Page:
Sunday, June 24, 2012

Game 71: NetHack 3.0 (1989)


To recap what I'm doing with NetHack: the game poses a bit of a chronology problem since it was under continuous development from 1987 to 2003. As reader Ryan ("Pipecleaner Creations") put it in early 2011: "To play NetHack 3.4 is to play a 2003 game, not a 1987 game." Thus, I decided to follow the lead of the NetHack wiki and regard the game as occurring in six "versions": early NetHack (culminating in 2.3e), the 3.0 series, the 3.1 series, the 3.2 series, the 3.3 series and the 3.4 series. These were released between two and six years apart between 1987 and 2002, and I thought approaching it this way would allow me to periodically check in on the development this seminal roguelike.

I had originally determined to play the last version of each "series," but it turns out that it's harder to find the older versions than I would have thought. Instead of 3.0.10, I'm playing 3.0.9, which is last version I could find somewhere whose instructions that I could understand. This particular version was released in June 1990, and it appears that 3.0.10 didn't offer any substantive changes, so I don't feel like I'm missing anything.

I'm starting 1989 with NetHack because I expect I'll be playing it all year. My big goals are to a) get through all of 1989's games by this time in 2013; and b) "ascend" in NetHack by the same date. And I'm determined to do it clean, and without spoilers (unlike my Wizardry V fiasco). To that end, I'm preparing to create exhaustive documentation about every monster, object, effect, and encounter that I find in the game. I'll play it amidst and in between the other games from 1989, posting when I have something new or interesting to report--or when I need a slight hint.

If you're new to the blog or the concept of roguelike games, the genre was spawned by Rogue, a 1980 game that was the first game I blogged about in detail. Most roguelikes feature:
  • Graphic minimalism (as you see in this posting, all of the graphics are simple ASCII characters)
  • Randomly-generated dungeon levels
  • Gameplay that is turn-based but nonetheless quite rapid
  • A quest involving the retrieval of some kind of treasure from the depths of a dungeon
  • Permanent death (you can save, but the game erases your save file when you die)

Because of their unique challenge, I think roguelikes tend to be played by a different sort of gamer than many other types of CRPGs. They also tend to be developed independently, rather than commercially, although some people think of action CRPGs like Diablo as roguelikes with better graphics. I'm not convinced. Permadeath is such a key feature of the roguelike genre that I have to regard any game that avoids it as fundamentally different.

Early in my gaming career, I made the mistake of equating graphical primitiveness with gameplay primitiveness. I regret my ignorance but I find it understandable: the roguelikes I had played before NetHack--Rogue, Larn, Wizard's Castle, Amulet of Yendor, Mission: Mainframe--didn't exactly push the envelope when it came to plot and roleplaying opportunities. In the middle of Mission: Mainframe, I stopped to complain that: "Roguelikes don't reveal new bits of story as you play. They don't offer NPCs. They don't do anything different that [what you experience on the first level] except get harder." Helm chided me in the comments, and within a couple of weeks, I was playing NetHack and realizing that everything I had said about "roguelikes" was wrong. A few months after that, I was absolutely floored by Omega, an independently-developed, shareware roguelike that offered a staggeringly unique character-creation process, the first join-able factions, the first complex use of alignments, and the first multiple endings in CRPG history [Edit: this last part wasn't true. Wizardry IV did it earlier than Omega, and there were probably some others, too]. Threadbare graphics do not mean threadbare gameplay.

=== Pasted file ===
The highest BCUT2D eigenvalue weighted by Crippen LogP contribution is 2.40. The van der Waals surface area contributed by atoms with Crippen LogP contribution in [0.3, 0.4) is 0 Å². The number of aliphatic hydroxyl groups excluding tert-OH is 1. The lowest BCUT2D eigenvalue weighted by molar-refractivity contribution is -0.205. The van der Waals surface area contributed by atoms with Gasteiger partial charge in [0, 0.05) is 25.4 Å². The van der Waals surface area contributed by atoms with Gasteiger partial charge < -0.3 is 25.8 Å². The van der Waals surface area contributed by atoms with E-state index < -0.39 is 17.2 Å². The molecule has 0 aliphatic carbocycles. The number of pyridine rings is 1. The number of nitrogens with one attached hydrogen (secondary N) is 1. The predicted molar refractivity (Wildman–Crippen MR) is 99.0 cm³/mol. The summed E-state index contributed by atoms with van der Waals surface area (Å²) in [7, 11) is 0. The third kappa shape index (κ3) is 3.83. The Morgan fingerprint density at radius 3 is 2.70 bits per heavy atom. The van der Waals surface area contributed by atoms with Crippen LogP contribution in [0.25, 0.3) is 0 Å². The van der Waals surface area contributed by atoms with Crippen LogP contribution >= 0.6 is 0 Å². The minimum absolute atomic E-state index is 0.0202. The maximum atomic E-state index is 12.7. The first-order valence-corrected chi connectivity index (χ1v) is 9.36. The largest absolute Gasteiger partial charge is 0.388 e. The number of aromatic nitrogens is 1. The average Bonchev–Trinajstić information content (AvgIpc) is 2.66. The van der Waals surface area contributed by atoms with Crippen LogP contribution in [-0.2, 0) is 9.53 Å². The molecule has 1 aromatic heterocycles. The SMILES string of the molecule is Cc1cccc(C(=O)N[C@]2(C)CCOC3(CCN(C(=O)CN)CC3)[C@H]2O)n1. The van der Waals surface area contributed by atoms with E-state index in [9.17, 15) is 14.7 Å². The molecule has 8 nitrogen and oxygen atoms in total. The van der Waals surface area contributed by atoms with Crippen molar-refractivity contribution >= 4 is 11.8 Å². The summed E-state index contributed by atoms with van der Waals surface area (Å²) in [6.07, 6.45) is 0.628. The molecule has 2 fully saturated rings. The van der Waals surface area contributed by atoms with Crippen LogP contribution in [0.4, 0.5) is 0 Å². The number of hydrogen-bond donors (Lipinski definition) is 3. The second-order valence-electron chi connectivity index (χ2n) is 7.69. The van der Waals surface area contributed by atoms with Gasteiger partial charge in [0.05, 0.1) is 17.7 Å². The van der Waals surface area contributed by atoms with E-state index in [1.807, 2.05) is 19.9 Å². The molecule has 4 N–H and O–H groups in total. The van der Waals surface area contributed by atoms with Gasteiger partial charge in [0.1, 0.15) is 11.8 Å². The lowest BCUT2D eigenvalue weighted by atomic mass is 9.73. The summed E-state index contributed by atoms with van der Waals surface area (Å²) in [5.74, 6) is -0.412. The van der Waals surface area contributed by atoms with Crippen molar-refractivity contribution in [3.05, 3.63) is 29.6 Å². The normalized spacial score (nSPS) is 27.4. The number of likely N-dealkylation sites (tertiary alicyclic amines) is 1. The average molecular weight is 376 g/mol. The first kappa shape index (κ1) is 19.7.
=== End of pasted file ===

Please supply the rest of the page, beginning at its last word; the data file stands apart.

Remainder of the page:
Since the beginning, NetHack has been developed by a team and, I believe, has always been offered for free. Beyond that, I'm not going to try to get too much into the development history of the series. (Wikipedia's summary is here.) The game has such a fervent community and so many fan pages online that I doubt I'll be able to contribute significantly on my own blog. I suspect that if you're reading my NetHack entries, you're not so much interested in learning about the game as learning about my particular perspective on the game. It would probably make sense to review my January 2011 postings on version 2.3e first. My understanding is that the 3.0 series introduced over three times as many monsters, new objects and dungeon encounters, new levels, an alignment and religious system, and new classes. I think it would be nice if food poisons you less often, but I don't see anything about that in the release notes.

The complexity of the game is evidence in its vast command list. You can call up the list quickly with the ? key, but I made myself retype it just so I would increase my chances of remembering. Almost all the letters--both upper and lower case--and all the special characters trigger some action: equipping and unequipping weapons, armor, and rings; picking up and dropping things; opening and closing doors; eating; renaming monsters and objects; drinking potions; reading scrolls; casting spells; searching for secret doors and traps; paying your bill in a store; throwing and using objects. You can even write notes to yourself on the floor. The game is complex enough that if you don't have any writing implement and just write with your fingers in the dust, the letters actually degrade over time. Wow.